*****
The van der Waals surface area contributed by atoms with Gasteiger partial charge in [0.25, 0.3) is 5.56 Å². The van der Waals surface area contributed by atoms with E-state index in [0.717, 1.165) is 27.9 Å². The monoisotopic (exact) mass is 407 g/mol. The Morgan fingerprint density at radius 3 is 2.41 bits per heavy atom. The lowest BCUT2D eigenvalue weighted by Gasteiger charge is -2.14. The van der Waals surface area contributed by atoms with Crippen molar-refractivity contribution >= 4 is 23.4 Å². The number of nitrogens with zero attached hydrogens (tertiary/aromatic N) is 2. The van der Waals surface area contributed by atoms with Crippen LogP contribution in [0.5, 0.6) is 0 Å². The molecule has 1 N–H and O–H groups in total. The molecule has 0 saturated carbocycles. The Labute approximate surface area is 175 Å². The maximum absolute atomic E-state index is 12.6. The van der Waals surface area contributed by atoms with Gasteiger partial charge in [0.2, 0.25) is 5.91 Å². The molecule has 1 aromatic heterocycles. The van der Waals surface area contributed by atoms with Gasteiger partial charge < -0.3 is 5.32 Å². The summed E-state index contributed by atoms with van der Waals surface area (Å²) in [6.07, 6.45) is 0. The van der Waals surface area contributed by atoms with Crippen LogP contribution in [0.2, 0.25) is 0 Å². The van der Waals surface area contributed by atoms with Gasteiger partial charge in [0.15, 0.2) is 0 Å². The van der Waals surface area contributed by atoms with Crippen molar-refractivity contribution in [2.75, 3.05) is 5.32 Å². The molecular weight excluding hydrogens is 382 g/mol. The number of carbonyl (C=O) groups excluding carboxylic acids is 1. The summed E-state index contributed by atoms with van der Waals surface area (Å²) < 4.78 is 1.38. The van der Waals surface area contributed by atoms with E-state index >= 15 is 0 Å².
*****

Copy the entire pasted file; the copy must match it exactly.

The van der Waals surface area contributed by atoms with Gasteiger partial charge in [0.25, 0.3) is 5.56 Å². The van der Waals surface area contributed by atoms with E-state index in [0.717, 1.165) is 27.9 Å². The monoisotopic (exact) mass is 407 g/mol. The Morgan fingerprint density at radius 3 is 2.41 bits per heavy atom. The lowest BCUT2D eigenvalue weighted by Gasteiger charge is -2.14. The van der Waals surface area contributed by atoms with Crippen molar-refractivity contribution >= 4 is 23.4 Å². The number of nitrogens with zero attached hydrogens (tertiary/aromatic N) is 2. The van der Waals surface area contributed by atoms with Crippen LogP contribution in [0.5, 0.6) is 0 Å². The molecule has 1 N–H and O–H groups in total. The molecule has 0 saturated carbocycles. The Labute approximate surface area is 175 Å². The maximum absolute atomic E-state index is 12.6. The van der Waals surface area contributed by atoms with Gasteiger partial charge in [0.2, 0.25) is 5.91 Å². The molecule has 1 aromatic heterocycles. The van der Waals surface area contributed by atoms with Gasteiger partial charge < -0.3 is 5.32 Å². The summed E-state index contributed by atoms with van der Waals surface area (Å²) in [6.07, 6.45) is 0. The van der Waals surface area contributed by atoms with Crippen LogP contribution in [0.2, 0.25) is 0 Å². The van der Waals surface area contributed by atoms with Gasteiger partial charge in [0.15, 0.2) is 0 Å². The van der Waals surface area contributed by atoms with Crippen molar-refractivity contribution in [2.75, 3.05) is 5.32 Å². The molecular weight excluding hydrogens is 382 g/mol. The number of carbonyl (C=O) groups excluding carboxylic acids is 1. The summed E-state index contributed by atoms with van der Waals surface area (Å²) < 4.78 is 1.38. The van der Waals surface area contributed by atoms with E-state index >= 15 is 0 Å².